This "clerihew" poem (IYW, Feb. 2008, p. 5) reminded me of "GHOTI spells fish" and its Joyce version: "Gee each owe tea eye smells fish." (FW 299).

(See "Ghoti revisited" (W/F, May 2008, p. 90) and pronounce the mystery word "ghghgh"--for the answer, do a-net search with "ghghgh Ralph Boas".)

And this led me to write a paper (see citation at the end) in which I quote from Martin Gardner, Sherlock Holmes, and Father Brown (created by G. K, Chesterton).

FW begins as: "riverrun, past Eve and Adam's, from swerve of shore to bend of bay, brings us by a commodius vicus of recirculation back to Howth Castle and Environs."

It ends with "the" (no period), which continues to the beginning, making FW a circular book.


Joyce likely associated Trinity (triune 3=1) with Pi (3.14 ...), subtly encoded throughout. "Three in one, one and three." (526.13) encodes both Trinity and (because 1 and 3 is 4)"3 1 4".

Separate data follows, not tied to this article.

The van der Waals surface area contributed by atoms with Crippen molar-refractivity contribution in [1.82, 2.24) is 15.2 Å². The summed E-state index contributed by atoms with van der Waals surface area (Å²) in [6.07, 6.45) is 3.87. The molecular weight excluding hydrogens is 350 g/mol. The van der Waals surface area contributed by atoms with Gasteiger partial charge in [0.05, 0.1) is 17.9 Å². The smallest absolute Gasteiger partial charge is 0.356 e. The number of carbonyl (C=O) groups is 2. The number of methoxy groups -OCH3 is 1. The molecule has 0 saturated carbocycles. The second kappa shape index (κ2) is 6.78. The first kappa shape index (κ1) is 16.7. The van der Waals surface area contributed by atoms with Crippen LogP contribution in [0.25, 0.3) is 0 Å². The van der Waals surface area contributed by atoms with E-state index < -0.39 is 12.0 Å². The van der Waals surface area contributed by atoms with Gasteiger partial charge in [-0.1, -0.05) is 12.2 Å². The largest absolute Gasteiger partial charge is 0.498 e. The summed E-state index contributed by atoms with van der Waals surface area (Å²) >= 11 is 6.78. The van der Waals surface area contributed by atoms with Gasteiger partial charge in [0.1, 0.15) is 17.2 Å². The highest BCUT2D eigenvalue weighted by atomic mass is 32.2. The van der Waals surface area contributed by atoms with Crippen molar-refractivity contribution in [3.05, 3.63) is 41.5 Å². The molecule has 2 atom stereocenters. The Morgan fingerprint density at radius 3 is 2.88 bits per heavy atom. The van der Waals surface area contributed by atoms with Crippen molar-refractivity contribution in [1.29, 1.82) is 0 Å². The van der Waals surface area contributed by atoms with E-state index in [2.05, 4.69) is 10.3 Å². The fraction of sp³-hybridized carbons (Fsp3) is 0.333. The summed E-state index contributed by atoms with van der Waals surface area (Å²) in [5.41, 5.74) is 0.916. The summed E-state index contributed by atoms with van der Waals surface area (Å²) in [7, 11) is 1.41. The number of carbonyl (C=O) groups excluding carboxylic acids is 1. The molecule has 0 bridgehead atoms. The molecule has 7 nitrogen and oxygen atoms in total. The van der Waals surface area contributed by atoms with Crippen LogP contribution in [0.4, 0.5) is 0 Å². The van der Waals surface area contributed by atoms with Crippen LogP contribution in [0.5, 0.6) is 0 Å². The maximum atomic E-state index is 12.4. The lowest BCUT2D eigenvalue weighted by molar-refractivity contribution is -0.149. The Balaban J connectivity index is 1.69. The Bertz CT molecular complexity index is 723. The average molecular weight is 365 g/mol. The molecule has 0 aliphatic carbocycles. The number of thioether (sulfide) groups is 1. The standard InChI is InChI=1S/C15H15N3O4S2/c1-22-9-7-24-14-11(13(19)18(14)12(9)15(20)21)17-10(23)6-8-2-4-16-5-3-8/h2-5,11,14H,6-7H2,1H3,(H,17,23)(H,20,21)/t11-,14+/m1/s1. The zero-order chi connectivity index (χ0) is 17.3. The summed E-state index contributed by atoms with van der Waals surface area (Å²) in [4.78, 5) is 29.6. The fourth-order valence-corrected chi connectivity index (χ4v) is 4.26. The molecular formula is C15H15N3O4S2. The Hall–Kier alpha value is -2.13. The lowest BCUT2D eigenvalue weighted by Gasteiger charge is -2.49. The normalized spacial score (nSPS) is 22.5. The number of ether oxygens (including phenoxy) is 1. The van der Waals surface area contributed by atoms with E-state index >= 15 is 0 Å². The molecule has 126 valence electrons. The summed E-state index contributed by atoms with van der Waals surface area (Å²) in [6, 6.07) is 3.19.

Nigel Best noted that FW's Page 3 is the ist page of the book. Trinity is triply triggered by "riverrun" (003.01 ) on Page 3 (= 1st) and river-un (3= 1 ), combining river (Jp. and Chinese " |1| == three vertical lines) and French un (one).

"riverrun, past Eve and Adam's" begins (as just noted) with "3 1". "past" contains 4 letters. "Eve" has the vowel [i] associated with the number 1 in FW. "Adam's" contains 5 letters.

Pi (3.14159 ...) times 100 is about 314.16 and FW has 314 leaves and 16 lines on the last page. Joyce reminds us of 100 in "A hundred cares" (627.14) and of leaves in "My leaves have drifted from me." (628.06). (314 leaves was noted by Riverend Sterling, and 16 lines was noted by Neuendorffer.)

["past Eve and Adam's" hides embedded names as "insiders" (W/F, Aug. 2008, p. 173). Three generations of Joyces appear as "Pa--St eve an--dada". Father &.son noted by Hugh Kenner and grandfather (dada) noted by me. See my paper for citations. ]

Tomoyuki Tanaka, "Each womb T. 'eye smells fish' (FW299), sigla origins, Issy=Jesus, and Joyce's puzzle-field" Hypermedia Joyce Studies (Sept. 2008)

Tomoyuki TANAKA

California, USA
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Author:Tanaka, Tomoyuki
Publication:Word Ways
Geographic Code:1USA
Date:Nov 1, 2008